To demonstrate a vector space, we have to show that the vectors (in this case, the functions) with addition form an abelian group and that the scalars (in this case, real numbers) distribute over sums of vectors and vice versa.
Let be given and define . Addition of functions is defined as for all , and scaling of a function by is defined as for all . We want to decide if is a vector space.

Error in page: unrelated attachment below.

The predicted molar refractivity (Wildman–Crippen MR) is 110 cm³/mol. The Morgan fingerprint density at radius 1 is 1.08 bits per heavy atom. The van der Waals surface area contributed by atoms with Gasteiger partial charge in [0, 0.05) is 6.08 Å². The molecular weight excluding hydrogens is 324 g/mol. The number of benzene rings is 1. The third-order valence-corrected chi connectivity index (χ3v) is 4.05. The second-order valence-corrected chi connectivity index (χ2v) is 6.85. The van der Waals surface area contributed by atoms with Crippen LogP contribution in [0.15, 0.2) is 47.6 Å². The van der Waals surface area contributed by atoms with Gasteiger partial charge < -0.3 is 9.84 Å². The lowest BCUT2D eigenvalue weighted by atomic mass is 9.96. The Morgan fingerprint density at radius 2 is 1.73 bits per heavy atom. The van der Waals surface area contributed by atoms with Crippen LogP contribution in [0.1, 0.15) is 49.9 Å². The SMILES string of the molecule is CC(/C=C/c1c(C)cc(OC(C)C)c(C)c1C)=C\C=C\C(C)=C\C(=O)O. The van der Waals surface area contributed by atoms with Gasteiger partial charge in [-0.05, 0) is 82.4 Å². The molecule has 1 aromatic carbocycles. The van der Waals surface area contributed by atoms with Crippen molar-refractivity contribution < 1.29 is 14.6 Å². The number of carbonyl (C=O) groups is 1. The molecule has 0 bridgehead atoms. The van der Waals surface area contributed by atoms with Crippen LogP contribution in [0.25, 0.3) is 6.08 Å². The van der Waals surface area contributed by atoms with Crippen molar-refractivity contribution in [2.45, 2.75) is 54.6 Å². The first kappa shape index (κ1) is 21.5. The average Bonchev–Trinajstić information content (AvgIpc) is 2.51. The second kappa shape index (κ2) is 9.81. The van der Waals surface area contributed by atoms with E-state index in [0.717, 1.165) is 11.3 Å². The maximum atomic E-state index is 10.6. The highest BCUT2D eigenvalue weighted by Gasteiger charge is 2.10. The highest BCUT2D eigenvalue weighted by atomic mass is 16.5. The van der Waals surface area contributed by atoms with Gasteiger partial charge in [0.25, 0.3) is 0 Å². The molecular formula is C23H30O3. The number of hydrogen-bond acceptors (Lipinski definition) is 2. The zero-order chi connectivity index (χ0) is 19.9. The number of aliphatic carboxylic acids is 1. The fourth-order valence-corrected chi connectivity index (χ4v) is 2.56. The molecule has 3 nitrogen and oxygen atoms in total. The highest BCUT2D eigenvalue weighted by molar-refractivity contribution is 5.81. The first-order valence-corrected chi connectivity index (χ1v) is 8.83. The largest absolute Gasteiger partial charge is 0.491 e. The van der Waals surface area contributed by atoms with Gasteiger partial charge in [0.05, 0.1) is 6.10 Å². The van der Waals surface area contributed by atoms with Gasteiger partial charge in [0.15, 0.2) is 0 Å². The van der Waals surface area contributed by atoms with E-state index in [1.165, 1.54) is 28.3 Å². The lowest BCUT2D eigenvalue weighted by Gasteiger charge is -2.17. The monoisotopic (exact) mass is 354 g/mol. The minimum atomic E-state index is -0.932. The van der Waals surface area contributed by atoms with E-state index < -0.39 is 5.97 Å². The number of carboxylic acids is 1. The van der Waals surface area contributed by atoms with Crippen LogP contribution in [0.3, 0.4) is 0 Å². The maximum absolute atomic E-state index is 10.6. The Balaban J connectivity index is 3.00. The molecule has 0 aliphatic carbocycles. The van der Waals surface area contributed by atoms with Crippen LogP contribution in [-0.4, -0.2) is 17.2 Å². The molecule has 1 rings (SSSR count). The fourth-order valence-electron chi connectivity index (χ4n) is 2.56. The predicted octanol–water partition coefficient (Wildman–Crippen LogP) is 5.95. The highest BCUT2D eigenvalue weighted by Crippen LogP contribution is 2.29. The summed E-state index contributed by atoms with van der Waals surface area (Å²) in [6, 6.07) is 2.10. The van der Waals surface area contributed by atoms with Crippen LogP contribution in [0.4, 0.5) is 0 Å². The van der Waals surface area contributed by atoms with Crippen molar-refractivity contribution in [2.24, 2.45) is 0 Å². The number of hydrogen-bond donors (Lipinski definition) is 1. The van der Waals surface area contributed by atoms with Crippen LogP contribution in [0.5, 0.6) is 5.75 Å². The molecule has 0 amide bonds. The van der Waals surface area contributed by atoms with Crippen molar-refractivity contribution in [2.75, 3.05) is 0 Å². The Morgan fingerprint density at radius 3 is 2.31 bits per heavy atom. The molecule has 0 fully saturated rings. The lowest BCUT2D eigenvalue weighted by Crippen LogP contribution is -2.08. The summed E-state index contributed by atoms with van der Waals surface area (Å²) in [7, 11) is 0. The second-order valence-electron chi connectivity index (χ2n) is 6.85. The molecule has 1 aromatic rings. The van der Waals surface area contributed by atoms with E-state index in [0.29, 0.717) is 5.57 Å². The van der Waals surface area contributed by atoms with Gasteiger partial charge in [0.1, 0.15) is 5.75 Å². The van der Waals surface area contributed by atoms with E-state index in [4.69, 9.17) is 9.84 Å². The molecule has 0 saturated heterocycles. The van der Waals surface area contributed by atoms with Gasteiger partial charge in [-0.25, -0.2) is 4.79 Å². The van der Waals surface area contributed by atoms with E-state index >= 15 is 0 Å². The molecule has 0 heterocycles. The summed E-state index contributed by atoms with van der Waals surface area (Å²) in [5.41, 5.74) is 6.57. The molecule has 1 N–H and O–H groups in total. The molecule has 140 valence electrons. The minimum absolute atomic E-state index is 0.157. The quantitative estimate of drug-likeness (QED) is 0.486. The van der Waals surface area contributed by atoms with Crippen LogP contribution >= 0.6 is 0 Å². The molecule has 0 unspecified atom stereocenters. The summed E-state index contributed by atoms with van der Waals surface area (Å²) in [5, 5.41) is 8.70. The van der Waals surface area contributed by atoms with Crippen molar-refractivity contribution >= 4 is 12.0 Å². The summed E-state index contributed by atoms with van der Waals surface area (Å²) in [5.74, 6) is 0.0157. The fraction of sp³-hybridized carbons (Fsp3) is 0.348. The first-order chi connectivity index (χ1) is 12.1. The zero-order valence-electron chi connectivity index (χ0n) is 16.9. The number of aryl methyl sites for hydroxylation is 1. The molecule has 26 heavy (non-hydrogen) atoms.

It is fairly straightforward to check that is an abelian group (in fact a subgroup of real-valued functions on the real line under addition) since and similarly for . What does this tell us about for nonzero ?
Similarly, the distributive laws fall out of the field structure of but we must be careful that scaled functions are still vanishing at the endpoints. This is, of course, easy to show by a similar argument to the addition closure.